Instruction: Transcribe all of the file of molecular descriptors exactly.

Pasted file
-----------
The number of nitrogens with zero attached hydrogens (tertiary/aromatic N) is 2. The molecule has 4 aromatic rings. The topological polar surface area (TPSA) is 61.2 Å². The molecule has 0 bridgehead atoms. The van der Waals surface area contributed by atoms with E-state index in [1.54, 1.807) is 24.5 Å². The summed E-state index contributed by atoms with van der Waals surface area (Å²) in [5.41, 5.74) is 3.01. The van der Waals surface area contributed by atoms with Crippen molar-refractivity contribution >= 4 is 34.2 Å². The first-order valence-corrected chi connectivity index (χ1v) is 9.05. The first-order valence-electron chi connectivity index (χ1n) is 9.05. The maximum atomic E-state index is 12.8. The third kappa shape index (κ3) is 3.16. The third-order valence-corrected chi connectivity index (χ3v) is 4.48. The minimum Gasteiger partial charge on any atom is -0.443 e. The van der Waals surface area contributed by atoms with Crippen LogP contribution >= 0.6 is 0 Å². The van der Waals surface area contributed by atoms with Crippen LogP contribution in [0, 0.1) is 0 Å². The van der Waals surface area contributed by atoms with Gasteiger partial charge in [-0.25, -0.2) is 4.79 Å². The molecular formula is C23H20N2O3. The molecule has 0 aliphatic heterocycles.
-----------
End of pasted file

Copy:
The number of nitrogens with zero attached hydrogens (tertiary/aromatic N) is 2. The molecule has 4 aromatic rings. The topological polar surface area (TPSA) is 61.2 Å². The molecule has 0 bridgehead atoms. The van der Waals surface area contributed by atoms with E-state index in [1.54, 1.807) is 24.5 Å². The summed E-state index contributed by atoms with van der Waals surface area (Å²) in [5.41, 5.74) is 3.01. The van der Waals surface area contributed by atoms with Crippen molar-refractivity contribution >= 4 is 34.2 Å². The first-order valence-corrected chi connectivity index (χ1v) is 9.05. The first-order valence-electron chi connectivity index (χ1n) is 9.05. The maximum atomic E-state index is 12.8. The third kappa shape index (κ3) is 3.16. The third-order valence-corrected chi connectivity index (χ3v) is 4.48. The minimum Gasteiger partial charge on any atom is -0.443 e. The van der Waals surface area contributed by atoms with Crippen LogP contribution >= 0.6 is 0 Å². The van der Waals surface area contributed by atoms with Crippen LogP contribution in [0, 0.1) is 0 Å². The van der Waals surface area contributed by atoms with Gasteiger partial charge in [-0.25, -0.2) is 4.79 Å². The molecular formula is C23H20N2O3. The molecule has 0 aliphatic heterocycles.